As a long time Linux user I’m used to having all sorts of great open source apps available for me. When I installed Hackintosh I was initially just baffled by lack of cool open source apps. Now just some how some things that I took for granted on Linux can only be done by installing a proprietary paid app that costs like 10 or sometimes 20 euros.
So in this video, I want to present you a list of 10 great open source apps for MacOS that I personally use
A small disclaimer I’m not going to include very obvious picks in this list for example homebrew , Macports,gimp, liberal office and so on.
We all know those are great open-source applications, but I feel like I will be doing a very lazy job including those apps because pretty much everyone knows these apps and probably uses them every day.
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So I want to focus on lesser known applications in this Article. Also, I’m pretty sure there’s going to be some people in the comments that would say if you like open source apps, Why don’t you just use Linux, right? And trust me, I love Linux as much as you but some people just can’t make the switch yet and some people need some Apps that only run a Mac or Windows for work
In general I’m not a huge fan of forcing people to do something that wants for example switch the Linux
Musque is a music player as the name suggests. It has a very clean and simple UI. It kind of resembles iTunes, but it doesn’t have as much functionality it’s very simple it only basically does one thing, play the music from a folder it also supports scrubbing.
So this app doesn’t really have a lot of features or Customization options and this is basically my only graph of this app but you can also see it as a feature It’s like a very simple very opinionated music player and this kind of app is exactly what I’m looking for as my music player in open source apps market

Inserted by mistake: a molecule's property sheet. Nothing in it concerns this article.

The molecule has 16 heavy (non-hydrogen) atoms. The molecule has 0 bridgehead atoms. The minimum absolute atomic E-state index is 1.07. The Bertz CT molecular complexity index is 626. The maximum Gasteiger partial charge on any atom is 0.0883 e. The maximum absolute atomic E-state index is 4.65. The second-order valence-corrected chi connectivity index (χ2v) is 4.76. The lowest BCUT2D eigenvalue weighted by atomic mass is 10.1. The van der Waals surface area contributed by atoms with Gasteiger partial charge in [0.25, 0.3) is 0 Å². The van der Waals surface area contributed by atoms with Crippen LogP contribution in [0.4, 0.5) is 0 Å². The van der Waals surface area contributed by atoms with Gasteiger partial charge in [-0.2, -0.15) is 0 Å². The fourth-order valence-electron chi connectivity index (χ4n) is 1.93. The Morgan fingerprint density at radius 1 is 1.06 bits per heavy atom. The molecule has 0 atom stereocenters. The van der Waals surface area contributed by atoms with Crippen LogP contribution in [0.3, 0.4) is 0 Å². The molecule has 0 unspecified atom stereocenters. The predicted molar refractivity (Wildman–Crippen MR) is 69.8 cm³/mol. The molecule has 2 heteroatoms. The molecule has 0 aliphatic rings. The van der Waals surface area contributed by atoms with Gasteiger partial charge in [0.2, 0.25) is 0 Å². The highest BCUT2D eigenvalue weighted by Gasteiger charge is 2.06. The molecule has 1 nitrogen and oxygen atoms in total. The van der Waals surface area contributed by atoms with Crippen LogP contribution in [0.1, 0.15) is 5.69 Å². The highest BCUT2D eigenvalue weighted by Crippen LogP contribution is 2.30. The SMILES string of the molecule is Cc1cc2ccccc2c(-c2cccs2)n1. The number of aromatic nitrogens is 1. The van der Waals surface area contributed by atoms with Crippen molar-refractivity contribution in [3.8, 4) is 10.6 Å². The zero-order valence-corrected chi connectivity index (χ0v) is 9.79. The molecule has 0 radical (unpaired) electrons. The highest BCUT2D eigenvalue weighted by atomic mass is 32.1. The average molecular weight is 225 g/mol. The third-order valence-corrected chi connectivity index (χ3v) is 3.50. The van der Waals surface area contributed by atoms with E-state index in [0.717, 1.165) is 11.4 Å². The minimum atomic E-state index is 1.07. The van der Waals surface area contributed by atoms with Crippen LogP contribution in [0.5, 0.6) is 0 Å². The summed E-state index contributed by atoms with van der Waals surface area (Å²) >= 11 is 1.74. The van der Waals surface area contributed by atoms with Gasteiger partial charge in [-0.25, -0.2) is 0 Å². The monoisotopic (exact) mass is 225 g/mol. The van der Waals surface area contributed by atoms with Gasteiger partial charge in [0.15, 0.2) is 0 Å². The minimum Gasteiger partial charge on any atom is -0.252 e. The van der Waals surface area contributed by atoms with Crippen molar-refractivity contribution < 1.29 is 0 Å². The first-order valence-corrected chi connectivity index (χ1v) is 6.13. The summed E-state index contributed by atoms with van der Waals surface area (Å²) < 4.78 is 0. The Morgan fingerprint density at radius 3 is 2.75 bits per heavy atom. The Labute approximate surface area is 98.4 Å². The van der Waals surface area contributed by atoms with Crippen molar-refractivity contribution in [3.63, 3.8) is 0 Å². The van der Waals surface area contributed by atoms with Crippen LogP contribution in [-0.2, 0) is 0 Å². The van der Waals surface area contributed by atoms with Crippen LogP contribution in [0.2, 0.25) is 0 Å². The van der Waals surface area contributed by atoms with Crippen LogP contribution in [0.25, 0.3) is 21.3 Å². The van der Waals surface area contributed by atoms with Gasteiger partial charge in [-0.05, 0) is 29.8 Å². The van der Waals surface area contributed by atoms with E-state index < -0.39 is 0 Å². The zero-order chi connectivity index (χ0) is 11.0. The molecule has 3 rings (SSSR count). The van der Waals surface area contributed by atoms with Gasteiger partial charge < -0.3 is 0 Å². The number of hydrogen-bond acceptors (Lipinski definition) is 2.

Vim R is basically a new vim gui with some extra features. It has a graphical file manager.It has built-in support for the markdown and HTML previews and also adapts your current VIM color scheme to the whole window which looks really awesome with solarized schemes.
So this app is great for someone who wants to use Vim but feels more comfortable with Graphical file managers or needs HTML or markdown preview I think it’s awesome in open source apps
Meld is a GTK based diff and merge tool. Mount was originally only available for Linux but a guy called Yusuf is now making Mac builds for this app.
What it does is basically it lets you compare two files or folders, it shows you the differences line per line and it lets you merge those files automatically. It’s really awesome tool. It makes your life much easier especially if you compare two similar projects with a lot of code very frequently.
This app has one little flaw. It’s the interface. Due to the fact that it wasn’t really made for Mac some elements of interface comes straight out of GTK , Gnome kind of environment which is quite not like open source apps for example there with the icons and toolbar . And there are inconsistencies with file pickers, for example, when you want to pick a file it shows you GTK file picker, but when you want to pick a folder it shows it the native Mac file picker
which is kind of weird but apart from that I can really recommend this app.
Lulu is basically a free and open source firewall written and objective C. What it does is basically what any firewall Does. It lets you block outgoing or incoming connections on per app basis. And if an app is trying to make or receive a connection movie is going to show you a notification and prompt you to either allow it or blocks.